Allergies and Your Eyes

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Allergies and Your Eyes

With the arrival of the warm summer months comes the arrival of beautiful summer blooms, lush green grasses, and uncomfortable allergies. Take charge of your summer once again by learning how allergies affect your eyes, and how you can best treat your symptoms and gain relief.

Symptoms

Although allergies can be isolated in the eyes alone, they are often accompanied by a stuffy nose, sneezing, and sniffling, and other nasal allergy symptoms. The most common ocular allergy symptoms are:

  • Itching of the eye area
  • Redness of the eye
  • Burning eyes
  • Clear, watery discharge coming from one or both eyes

Triggers and Causes

The triggers and causes of allergies range vastly from person to person. An individual with a pollen allergy from a young age may outgrow it as they get older, while a person who had no allergies for 50 years may develop them suddenly. Although there is no way to tell exactly what allergies you have without a proper allergy test, there are common irritants which may lead to an allergic reaction, including:

  • Outdoor allergens, usually from organic matter such as pollen varieties from grass, weeds, plants, and trees
  • Indoor allergens that may be circulating around your home or workplace, including pet dander, mold, or dust mites
  • Other irritants, including perfume, diesel exhaust or cigarette smoke

Diagnosis

Most of the time, ocular allergies begin when your body’s immune system overreacts or becomes sensitive to something in your environment. These reactions can happen when allergens interact with antibodies in your eyes, causing the cells to respond and release histamine. These histamines, along with other chemicals released during a reaction, cause the small capillaries in your eyes to leak, producing red, itchy, watery eyes.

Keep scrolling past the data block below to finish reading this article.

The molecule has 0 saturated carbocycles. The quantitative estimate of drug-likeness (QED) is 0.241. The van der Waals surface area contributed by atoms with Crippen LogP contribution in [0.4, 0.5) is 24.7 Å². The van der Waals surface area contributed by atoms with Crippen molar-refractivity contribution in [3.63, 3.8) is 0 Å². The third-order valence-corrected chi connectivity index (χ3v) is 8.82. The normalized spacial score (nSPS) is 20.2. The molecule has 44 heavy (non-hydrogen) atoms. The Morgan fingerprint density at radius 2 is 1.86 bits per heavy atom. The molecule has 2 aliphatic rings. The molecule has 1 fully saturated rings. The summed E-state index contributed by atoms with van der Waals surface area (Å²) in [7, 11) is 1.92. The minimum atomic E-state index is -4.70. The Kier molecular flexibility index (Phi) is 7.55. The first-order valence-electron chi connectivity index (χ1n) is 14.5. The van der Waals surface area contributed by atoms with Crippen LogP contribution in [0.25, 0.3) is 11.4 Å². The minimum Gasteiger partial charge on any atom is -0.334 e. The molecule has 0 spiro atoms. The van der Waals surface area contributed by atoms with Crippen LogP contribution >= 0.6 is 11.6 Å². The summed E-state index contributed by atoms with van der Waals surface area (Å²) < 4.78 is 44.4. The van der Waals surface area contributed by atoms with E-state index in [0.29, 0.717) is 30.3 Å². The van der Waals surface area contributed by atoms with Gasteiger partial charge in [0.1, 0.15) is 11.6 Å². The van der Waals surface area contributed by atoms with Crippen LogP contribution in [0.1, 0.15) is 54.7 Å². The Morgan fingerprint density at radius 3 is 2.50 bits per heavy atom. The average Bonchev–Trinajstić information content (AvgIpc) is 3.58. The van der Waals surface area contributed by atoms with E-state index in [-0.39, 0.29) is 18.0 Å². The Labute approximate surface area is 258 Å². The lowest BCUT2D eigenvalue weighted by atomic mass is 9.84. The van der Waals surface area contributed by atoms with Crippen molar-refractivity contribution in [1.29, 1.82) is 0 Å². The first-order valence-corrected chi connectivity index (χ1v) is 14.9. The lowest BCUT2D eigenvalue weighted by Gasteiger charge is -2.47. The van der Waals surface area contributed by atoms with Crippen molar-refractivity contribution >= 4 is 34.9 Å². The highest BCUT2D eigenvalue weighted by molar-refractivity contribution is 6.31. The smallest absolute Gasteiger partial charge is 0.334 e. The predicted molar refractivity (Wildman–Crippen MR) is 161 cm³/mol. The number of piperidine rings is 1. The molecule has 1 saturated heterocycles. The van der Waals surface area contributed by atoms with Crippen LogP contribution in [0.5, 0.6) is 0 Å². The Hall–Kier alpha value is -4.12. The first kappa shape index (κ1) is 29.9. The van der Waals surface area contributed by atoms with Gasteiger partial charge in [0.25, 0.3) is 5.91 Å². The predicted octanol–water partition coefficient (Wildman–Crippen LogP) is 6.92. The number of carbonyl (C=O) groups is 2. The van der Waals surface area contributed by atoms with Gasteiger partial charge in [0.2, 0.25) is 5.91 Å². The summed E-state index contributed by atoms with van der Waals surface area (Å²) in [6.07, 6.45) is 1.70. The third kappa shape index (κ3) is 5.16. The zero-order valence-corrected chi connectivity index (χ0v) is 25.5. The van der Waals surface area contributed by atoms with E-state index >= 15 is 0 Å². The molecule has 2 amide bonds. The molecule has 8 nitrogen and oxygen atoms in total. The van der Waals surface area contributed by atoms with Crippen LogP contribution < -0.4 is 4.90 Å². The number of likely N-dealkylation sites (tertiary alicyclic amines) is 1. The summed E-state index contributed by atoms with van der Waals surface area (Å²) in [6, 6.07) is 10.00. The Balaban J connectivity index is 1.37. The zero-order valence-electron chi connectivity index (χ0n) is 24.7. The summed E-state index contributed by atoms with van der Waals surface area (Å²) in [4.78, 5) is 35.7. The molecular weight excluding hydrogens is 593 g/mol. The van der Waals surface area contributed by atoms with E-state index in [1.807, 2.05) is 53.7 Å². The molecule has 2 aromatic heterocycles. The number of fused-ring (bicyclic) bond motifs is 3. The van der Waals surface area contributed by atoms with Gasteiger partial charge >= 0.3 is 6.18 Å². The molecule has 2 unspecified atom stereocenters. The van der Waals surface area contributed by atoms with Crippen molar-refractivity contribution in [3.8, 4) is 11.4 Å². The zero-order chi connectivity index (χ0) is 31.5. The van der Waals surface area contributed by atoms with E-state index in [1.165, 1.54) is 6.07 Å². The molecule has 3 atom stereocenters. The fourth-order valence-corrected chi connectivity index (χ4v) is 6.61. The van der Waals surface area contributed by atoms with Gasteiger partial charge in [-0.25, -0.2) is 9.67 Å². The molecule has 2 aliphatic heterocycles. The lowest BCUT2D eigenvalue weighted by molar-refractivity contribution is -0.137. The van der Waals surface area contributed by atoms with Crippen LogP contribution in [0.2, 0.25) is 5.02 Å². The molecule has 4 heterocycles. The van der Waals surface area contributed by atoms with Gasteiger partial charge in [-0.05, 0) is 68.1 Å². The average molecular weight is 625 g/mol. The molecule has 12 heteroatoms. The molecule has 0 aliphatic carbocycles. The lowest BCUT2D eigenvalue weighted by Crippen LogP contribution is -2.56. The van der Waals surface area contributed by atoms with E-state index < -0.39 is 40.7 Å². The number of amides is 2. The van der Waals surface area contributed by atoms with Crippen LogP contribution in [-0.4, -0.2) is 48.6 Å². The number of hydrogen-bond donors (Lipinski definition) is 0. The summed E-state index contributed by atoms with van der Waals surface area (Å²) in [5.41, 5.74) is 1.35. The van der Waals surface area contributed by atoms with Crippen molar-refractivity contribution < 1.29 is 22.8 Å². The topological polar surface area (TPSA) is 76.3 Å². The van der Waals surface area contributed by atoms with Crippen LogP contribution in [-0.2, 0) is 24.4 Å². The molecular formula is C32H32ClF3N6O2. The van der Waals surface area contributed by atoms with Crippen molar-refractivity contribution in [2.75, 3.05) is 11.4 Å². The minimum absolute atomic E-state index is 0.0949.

If you find that your symptoms are ongoing, or are not relieved with over-the-counter medications, you should visit an allergist to ensure that the symptoms truly are an eye allergy and not a disease of the eye.

Treatment and Management

To best manage your seasonal eye allergies, it is best to control your environment when possible.

Outdoor Allergens:

  • Avoid going outside during times of high pollen counts, which usually occur during midmorning and the early evening.
  • Avoid any air conditioners or window fans that bring outdoor molds and pollens inside.
  • Avoid rubbing your eyes. Doing so will only irritate them and worsen your condition.
  • Wear some sort of glasses, your prescription pair or sunglasses, when you’re outside to decrease the chance of allergens getting in your eyes.

Indoor Allergens:

  • Keep your windows closed when possible. If you’re using an AC unit, keep it clean of dirt, debris, and pet dander.
  • Invest in mite-proof covers for your bedding and mattresses. These keep your exposure to dust mites low.
  • Use a dehumidifier to keep the humidity in your home low, between 30 and 50 percent. Doing this reduces your exposure to mold.
  • Practice wet cleaning (with a damp rag or mop) rather than dry cleaning (with a broom or vacuum) to avoid spreading dust mites or other allergens into the air.
  • If you have a pet, keep the air ducts to your room closed if you have central heating or cooling. It is also imperative to wash your hands immediately after you touch a pet to avoid getting allergens in your eyes.

Common treatments for ocular allergies include over-the-counter eye drops or antihistamines. If these do not work for you, contact your healthcare professional for prescription antihistamines or other prescription allergy treatments.

Our team at the Nielsen Eye Center realize that healthy vision is imperative to a healthy lifestyle. Schedule your regular eye check-up with us today by calling 617-471-5665.

2017-07-01T16:29:06+00:00